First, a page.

Chamber Cartel: The Stone Tapestry

When an entire concert consists of one piece that I’ve never heard before, I always feel a little wary attending. Fortunately, Herron has good taste and does a good job of selecting works for Chamber Cartel that are not only interesting and enjoyable but also well suited to the ensemble. Tonight’s production of “The Stone Tapestry” by Jeff Herriott was definitely interesting and enjoyable and Chamber Cartel with the guest musicians of A/B Duo performed it well.

The piece was played by five percussionists (two bearded and three shaven), electronics, and a flautist who played a concert flute, alto flute, bass flute, and maybe another that I can’t remember. (I suspect that the composer felt that a woodwind should understand what it’s like to lug around a whole bunch of equipment the way that percussionists do.) The performance was also complimented by video and some less than stellar stage lighting. For the most part I didn’t really watch the video because I’d have had to crane my neck to look up the entire time. That said, both it and the lighting were kind of lost through most of the first half of the piece due to daylight saving time keeping the sun out so late, so they were almost irrelevant to the experience of the performance.

It was a very contemplative piece with a modestly slow tempo and very broad sounds. The thing that stuck with me the most was how delicately the electronics were employed in the piece. If I wasn’t watching the musicians, I might have not realized that the sounds were being augmented and complimented at all. The instrumentation shifted throughout the piece in a way that seemed to almost be narrative. Some of it worked better than others. For instance, I loved the use of glass: there were glass harps (made of some really fun stemware) that were occasionally struck with mallets, a set of bowls that were struck, and also a water-filled bowl used for water percussion. I did not, however, particularly enjoy the timbre of rocks dragged across 1×4’s nor the scraping of mallet handles across nipple gongs. I’m honestly not sure if it was the timbre of these instruments or the way that they were performed that left me disenchanted; in all fairness, though, a train did overpower the rocks over wood, so it may have worked better in better conditions.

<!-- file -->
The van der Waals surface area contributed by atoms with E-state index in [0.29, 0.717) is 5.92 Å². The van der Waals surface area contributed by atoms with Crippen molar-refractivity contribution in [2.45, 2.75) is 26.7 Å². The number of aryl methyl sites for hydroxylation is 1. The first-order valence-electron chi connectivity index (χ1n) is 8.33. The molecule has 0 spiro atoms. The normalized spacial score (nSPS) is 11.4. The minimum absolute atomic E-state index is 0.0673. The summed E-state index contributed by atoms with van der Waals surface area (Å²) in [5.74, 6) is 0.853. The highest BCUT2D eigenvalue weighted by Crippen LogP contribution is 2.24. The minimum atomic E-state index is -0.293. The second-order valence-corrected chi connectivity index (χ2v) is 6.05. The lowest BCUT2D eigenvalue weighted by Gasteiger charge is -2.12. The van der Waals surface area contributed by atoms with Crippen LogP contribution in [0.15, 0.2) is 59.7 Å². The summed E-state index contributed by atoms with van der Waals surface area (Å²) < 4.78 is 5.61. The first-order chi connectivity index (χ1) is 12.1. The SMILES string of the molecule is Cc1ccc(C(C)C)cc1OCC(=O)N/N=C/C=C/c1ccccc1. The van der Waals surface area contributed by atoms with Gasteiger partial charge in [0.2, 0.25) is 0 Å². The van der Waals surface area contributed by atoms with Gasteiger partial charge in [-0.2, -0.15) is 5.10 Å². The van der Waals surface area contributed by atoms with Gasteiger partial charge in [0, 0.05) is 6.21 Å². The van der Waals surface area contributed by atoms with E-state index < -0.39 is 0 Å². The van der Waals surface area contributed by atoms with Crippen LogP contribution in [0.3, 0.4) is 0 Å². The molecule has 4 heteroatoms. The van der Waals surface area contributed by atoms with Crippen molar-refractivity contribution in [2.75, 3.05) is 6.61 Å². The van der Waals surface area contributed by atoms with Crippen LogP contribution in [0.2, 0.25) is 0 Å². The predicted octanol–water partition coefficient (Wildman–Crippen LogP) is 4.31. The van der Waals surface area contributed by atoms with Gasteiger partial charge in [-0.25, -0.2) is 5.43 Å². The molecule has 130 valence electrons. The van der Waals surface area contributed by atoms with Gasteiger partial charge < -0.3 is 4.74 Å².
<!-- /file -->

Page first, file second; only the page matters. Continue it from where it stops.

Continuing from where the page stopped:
If there’s one thing that I’d change, it would be the venue: I think that this piece would benefit from a more intimate setting where the percussive tones can ring out a little more without getting lost in the vast space of Goodson Yard. Although there were a number of trains passing by — one of the major annoyances of attending performances at Goodson Yard in the Goat Farm — they generally didn’t interfere with the music terribly beyond what I mentioned above. Even though it wasn’t loud, the piece was coherent and strong enough to hold together very well with the disruption. Indeed, the smell of cigarette smoke wafting through towards the end probably was more disruptive than the trains were. The smoke was probably caused by the same incredibly nice guy who probably also did the lighting design that I didn’t like. He has a bad habit of smoking very close to the doors during performances without paying attention to where his smoke is blowing.)

Overall, it was a very good show and I’m glad that I went. I’d also be interested in hearing a few more pieces by Herriott to hear more of what he does with electronics. As the mainstream arts season has drawn to a close, I’m very happy to have people like Herron producing works like this during the Summer months.

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